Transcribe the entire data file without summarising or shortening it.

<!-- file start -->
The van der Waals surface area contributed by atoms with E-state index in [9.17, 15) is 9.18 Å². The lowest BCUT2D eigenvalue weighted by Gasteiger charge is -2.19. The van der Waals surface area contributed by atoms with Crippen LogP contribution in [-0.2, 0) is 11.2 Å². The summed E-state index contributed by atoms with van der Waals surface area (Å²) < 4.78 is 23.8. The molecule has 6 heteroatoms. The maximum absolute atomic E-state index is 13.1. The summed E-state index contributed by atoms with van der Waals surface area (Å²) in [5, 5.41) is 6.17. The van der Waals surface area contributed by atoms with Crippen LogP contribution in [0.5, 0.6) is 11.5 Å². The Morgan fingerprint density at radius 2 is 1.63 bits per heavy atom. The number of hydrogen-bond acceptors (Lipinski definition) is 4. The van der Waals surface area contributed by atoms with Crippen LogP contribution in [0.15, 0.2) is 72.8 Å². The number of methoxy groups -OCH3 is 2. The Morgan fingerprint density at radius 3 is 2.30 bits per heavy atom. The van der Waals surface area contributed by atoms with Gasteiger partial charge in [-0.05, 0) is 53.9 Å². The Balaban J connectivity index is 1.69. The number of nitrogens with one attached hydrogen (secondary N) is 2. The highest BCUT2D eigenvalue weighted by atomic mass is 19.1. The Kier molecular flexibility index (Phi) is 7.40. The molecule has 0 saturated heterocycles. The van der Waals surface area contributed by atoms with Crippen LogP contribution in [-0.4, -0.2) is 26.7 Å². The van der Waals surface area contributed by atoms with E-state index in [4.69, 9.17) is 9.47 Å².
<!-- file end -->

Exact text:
The van der Waals surface area contributed by atoms with E-state index in [9.17, 15) is 9.18 Å². The lowest BCUT2D eigenvalue weighted by Gasteiger charge is -2.19. The van der Waals surface area contributed by atoms with Crippen LogP contribution in [-0.2, 0) is 11.2 Å². The summed E-state index contributed by atoms with van der Waals surface area (Å²) < 4.78 is 23.8. The molecule has 6 heteroatoms. The maximum absolute atomic E-state index is 13.1. The summed E-state index contributed by atoms with van der Waals surface area (Å²) in [5, 5.41) is 6.17. The van der Waals surface area contributed by atoms with Crippen LogP contribution in [0.5, 0.6) is 11.5 Å². The Morgan fingerprint density at radius 2 is 1.63 bits per heavy atom. The number of hydrogen-bond acceptors (Lipinski definition) is 4. The van der Waals surface area contributed by atoms with Crippen LogP contribution in [0.15, 0.2) is 72.8 Å². The number of methoxy groups -OCH3 is 2. The Morgan fingerprint density at radius 3 is 2.30 bits per heavy atom. The van der Waals surface area contributed by atoms with Gasteiger partial charge in [-0.05, 0) is 53.9 Å². The Balaban J connectivity index is 1.69. The number of nitrogens with one attached hydrogen (secondary N) is 2. The highest BCUT2D eigenvalue weighted by atomic mass is 19.1. The Kier molecular flexibility index (Phi) is 7.40. The molecule has 0 saturated heterocycles. The van der Waals surface area contributed by atoms with Crippen LogP contribution in [-0.4, -0.2) is 26.7 Å². The van der Waals surface area contributed by atoms with E-state index in [4.69, 9.17) is 9.47 Å².